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Press Release

WM 2016 Conference, March 6-10, 2016, Phoenix, AZ, USA
Stability of Super Absorbent Polymers in Sodium Nitrate - 16222

Martin Matushek
M² Polymer Technologies, Inc.
martin@m2polymer.com

ABSTRACT:

The stability of two different chemical types of cross-linked super absorbent polymers has been explored using a surrogate waste of 3M Sodium Nitrate (NaNO3) that had pH adjusted using concentrated Nitric Acid (HNO3) to pH of 1, 2, 4 and 6. Tests showed both types of polymer gelled the surrogate waste liquids. On-going stability tests revealed that there was no breakdown of the waste form after 11 months and no release of free liquids.

INTRODUCTION:

M² Polymer Technologies has been in existence since January 2000 and markets a variety of super absorbent products under the “Waste Lock®” brand. In October of 2014, we were contacted by personnel of the Los Alamos National Laboratory (LANL) to see if there was any data that showed the stability of these sorts of super absorbent polymers to strong oxidizing agents. The question arose after waste drums from LANL exploded underground at WIPP. LANL explained that it appeared that waste with high levels of nitrates was solidified first using conventional cat litter (i.e. Sodium Bentonite clay) but that at some point, a switch was made to a “natural” cat litter made from some sort of plant fibers. It appears that this waste reacted with the nitrates and/or underwent radiolysis to form gases that caused the drums to explode.

We explained to the LANL people that, while we had extensive experience with many types of LLRW and other chemical contaminants, we had never specifically tested the polymers with strong oxidizing agents. We thought that this work may yield some interesting data and so we undertook this project out of intellectual curiosity.

After some discussion with LANL people who said that there was quite a range of waste forms in the damaged drums, they agreed that a good surrogate waste base would be to use a 3M Sodium Nitrate solution and then adjust pH to the range of 6 down to pH of 1.

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Press Release

M2 Polymer Technologies, Inc. Attains ISO 9001 Certification

June 7, 2011  (West Dundee, Illinois)

M2 Polymer Technologies, Inc. has been assessed and approved by QAS International to the ISO 9001:2008 management systems, standards and guidelines and have been issued an ISO registration certificate.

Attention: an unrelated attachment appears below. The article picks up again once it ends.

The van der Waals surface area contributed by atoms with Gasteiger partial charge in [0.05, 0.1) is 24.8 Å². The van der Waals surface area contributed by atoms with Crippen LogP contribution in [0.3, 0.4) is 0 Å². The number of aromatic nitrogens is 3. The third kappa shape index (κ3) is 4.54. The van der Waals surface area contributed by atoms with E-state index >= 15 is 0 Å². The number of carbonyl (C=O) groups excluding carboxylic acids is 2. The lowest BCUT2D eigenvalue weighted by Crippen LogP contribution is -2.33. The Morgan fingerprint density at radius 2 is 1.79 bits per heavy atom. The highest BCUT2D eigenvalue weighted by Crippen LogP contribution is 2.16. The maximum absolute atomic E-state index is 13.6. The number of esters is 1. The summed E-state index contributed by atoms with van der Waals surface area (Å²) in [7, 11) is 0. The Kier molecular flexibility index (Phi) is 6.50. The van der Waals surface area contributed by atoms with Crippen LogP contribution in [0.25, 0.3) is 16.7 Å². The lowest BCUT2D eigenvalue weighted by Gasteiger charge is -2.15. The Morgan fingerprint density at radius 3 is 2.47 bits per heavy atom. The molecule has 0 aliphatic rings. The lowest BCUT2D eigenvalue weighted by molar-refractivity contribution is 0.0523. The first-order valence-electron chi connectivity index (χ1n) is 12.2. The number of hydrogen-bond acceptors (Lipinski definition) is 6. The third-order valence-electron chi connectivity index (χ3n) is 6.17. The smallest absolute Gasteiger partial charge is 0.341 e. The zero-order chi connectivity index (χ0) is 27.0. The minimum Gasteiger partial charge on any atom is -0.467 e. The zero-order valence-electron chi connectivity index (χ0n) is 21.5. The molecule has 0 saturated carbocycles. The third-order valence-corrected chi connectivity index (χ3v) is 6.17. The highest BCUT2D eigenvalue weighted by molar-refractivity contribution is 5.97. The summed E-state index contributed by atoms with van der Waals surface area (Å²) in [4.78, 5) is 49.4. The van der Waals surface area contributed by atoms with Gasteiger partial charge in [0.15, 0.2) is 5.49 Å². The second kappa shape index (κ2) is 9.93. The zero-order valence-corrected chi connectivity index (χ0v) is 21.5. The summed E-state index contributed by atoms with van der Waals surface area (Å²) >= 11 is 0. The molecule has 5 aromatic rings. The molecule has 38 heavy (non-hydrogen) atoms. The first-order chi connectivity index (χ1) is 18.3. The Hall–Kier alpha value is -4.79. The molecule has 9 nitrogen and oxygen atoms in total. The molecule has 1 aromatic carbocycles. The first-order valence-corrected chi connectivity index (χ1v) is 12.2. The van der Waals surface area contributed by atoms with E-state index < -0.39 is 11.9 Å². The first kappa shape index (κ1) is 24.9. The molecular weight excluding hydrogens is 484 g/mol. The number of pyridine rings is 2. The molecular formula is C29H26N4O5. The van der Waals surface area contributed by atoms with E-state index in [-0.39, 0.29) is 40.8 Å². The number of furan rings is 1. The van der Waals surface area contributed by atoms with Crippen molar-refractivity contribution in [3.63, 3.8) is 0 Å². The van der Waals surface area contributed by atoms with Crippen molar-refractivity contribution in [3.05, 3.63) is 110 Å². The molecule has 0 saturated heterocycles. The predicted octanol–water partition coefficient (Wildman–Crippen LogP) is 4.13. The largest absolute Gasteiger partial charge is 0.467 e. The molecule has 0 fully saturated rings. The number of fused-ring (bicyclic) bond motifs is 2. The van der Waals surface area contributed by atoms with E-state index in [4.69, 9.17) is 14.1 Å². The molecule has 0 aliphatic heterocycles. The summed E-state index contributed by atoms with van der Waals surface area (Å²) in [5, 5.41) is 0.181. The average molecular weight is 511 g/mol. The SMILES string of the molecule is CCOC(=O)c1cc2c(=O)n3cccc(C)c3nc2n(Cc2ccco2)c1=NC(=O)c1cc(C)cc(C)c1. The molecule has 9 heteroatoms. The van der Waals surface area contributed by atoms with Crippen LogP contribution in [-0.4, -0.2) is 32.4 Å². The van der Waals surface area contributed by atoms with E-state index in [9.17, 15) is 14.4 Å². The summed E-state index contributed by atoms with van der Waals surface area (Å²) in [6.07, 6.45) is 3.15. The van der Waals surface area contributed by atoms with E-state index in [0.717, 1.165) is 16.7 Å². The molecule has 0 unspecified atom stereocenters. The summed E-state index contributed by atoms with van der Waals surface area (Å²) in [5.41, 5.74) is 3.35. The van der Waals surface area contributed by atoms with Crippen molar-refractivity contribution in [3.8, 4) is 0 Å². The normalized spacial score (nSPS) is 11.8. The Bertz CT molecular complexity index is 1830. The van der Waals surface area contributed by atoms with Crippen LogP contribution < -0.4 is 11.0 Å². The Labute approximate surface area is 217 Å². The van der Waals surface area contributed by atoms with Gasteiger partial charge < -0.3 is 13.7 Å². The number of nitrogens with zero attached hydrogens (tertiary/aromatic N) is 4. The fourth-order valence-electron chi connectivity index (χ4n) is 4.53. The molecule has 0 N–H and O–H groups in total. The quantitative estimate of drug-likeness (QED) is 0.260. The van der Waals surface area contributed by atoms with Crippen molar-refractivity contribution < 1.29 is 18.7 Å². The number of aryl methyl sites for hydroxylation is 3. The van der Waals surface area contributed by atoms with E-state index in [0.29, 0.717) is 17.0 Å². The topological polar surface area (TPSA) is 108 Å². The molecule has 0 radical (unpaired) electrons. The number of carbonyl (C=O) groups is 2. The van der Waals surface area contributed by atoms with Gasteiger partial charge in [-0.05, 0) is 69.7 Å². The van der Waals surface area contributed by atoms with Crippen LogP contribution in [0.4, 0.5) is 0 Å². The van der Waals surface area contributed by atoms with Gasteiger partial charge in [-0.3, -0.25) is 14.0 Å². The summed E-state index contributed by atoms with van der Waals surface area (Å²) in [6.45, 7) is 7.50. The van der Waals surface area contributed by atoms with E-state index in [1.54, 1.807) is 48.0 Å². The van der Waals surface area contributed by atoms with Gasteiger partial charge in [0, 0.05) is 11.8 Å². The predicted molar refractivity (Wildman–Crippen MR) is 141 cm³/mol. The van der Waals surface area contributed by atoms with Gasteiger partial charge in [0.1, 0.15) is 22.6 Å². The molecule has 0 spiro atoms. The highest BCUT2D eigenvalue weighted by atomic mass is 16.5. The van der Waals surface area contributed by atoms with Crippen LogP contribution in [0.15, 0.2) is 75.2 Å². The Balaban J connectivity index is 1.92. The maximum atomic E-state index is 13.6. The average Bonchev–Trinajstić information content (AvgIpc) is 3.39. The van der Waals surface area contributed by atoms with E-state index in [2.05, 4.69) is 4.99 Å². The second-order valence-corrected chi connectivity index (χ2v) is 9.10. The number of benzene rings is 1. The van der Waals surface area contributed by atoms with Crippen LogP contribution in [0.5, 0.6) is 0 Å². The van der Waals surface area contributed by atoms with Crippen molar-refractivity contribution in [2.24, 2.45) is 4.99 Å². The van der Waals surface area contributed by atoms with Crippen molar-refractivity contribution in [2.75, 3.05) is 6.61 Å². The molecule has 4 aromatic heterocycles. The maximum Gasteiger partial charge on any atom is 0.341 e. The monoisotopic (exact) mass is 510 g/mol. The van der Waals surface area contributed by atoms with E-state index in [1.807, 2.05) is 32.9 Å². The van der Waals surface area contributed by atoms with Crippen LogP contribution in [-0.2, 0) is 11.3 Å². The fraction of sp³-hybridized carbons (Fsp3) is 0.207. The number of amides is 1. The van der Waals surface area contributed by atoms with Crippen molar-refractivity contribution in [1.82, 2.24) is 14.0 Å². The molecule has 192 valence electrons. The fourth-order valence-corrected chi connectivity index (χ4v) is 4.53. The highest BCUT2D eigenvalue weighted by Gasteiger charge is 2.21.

M2 Polymer Technologies, Inc. was established in January of 2000 and offers over eleven years experience in Super Absorbent Polymers (”SAP”) and specialty chemicals. They are an environmental industry expert in the use of super absorbent polymers for solidification and stabilization of industrial and hazardous wastes. “SAP” are a class of cross-linked, non-biodegradable polymers capable of absorbing and retaining up to 500 times their weight in water. Super Absorbent Polymers are widely used to solidify a wide variety of aqueous wastewaters and sludge with nominal or negligible increase in wastevolume or weight.

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Press Release

GLOBAL TECHNOLOGIES GROUP, INC. ENTERS MASTER TEAMING AGREEMENT WITH M2 POLYMER TECHNOLOGIES, INC.

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Recent Articles on Superabsorbent Polymers and Waste Solidification by Martin Matushek of M2Polymer Technologies, Inc.

Published at Environmental-Expert.com

Economics of super absorbent polymers and waste stabilization By Martin Matushek; Courtesy of M2 Polymer Technologies, Inc. Originally published Oct. 2007

An Excerpt:

Economics of Super Absorbent Polymers & Waste Stabilization

The use of super absorbent polymer (superabsorbent polymer or SAP) in waste stabilization offers many advantages over more conventional absorbents. These advantages include:

• Minimal increase in waste volume or weight
• Lower transport fees due to less loads
• Lower total landfill disposal fees due since waste volume has not expanded
• Faster processing time and consummate labor savings
• No exothermic reaction to release organics or PCBs into the environment.
• Ability to bind most soluble Heavy Metals to prevent leaching

Conventional absorbents include lime kiln dust, Portland cement, dried corn cob, shredded newspaper, bentonite clay and saw dust. These conventional absorbents are relatively cheap – priced in the $20 to $50 per ton range. Why would someone use a super absorbent polymer that can cost $2.00/lbs or more?

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